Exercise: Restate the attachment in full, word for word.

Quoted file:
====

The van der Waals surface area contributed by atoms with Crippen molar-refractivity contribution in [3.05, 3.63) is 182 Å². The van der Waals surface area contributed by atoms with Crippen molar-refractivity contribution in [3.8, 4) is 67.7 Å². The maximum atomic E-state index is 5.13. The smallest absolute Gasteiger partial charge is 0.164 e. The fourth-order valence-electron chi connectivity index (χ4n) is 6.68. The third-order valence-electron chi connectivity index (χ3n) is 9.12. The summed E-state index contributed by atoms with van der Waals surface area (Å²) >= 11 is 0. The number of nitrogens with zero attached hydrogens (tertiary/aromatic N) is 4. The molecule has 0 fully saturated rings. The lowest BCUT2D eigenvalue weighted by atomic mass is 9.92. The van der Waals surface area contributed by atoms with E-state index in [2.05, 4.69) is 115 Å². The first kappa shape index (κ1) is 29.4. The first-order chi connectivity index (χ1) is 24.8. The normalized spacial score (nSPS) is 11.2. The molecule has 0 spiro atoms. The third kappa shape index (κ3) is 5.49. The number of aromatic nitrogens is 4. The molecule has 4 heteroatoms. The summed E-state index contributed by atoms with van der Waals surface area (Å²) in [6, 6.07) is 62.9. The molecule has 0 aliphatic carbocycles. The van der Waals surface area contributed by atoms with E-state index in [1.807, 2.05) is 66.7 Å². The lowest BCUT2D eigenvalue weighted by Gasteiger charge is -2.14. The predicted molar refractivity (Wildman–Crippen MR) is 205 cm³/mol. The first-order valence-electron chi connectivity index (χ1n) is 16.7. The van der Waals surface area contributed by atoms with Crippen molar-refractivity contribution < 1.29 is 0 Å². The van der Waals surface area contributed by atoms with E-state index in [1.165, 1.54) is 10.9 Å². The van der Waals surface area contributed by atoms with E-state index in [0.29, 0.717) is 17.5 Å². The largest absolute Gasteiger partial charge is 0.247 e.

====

The van der Waals surface area contributed by atoms with Crippen molar-refractivity contribution in [3.05, 3.63) is 182 Å². The van der Waals surface area contributed by atoms with Crippen molar-refractivity contribution in [3.8, 4) is 67.7 Å². The maximum atomic E-state index is 5.13. The smallest absolute Gasteiger partial charge is 0.164 e. The fourth-order valence-electron chi connectivity index (χ4n) is 6.68. The third-order valence-electron chi connectivity index (χ3n) is 9.12. The summed E-state index contributed by atoms with van der Waals surface area (Å²) >= 11 is 0. The number of nitrogens with zero attached hydrogens (tertiary/aromatic N) is 4. The molecule has 0 fully saturated rings. The lowest BCUT2D eigenvalue weighted by atomic mass is 9.92. The van der Waals surface area contributed by atoms with E-state index in [2.05, 4.69) is 115 Å². The first kappa shape index (κ1) is 29.4. The first-order chi connectivity index (χ1) is 24.8. The normalized spacial score (nSPS) is 11.2. The molecule has 0 spiro atoms. The third kappa shape index (κ3) is 5.49. The number of aromatic nitrogens is 4. The molecule has 4 heteroatoms. The summed E-state index contributed by atoms with van der Waals surface area (Å²) in [6, 6.07) is 62.9. The molecule has 0 aliphatic carbocycles. The van der Waals surface area contributed by atoms with E-state index in [1.807, 2.05) is 66.7 Å². The lowest BCUT2D eigenvalue weighted by Gasteiger charge is -2.14. The predicted molar refractivity (Wildman–Crippen MR) is 205 cm³/mol. The first-order valence-electron chi connectivity index (χ1n) is 16.7. The van der Waals surface area contributed by atoms with Crippen molar-refractivity contribution < 1.29 is 0 Å². The van der Waals surface area contributed by atoms with E-state index in [1.165, 1.54) is 10.9 Å². The van der Waals surface area contributed by atoms with E-state index in [0.29, 0.717) is 17.5 Å². The largest absolute Gasteiger partial charge is 0.247 e.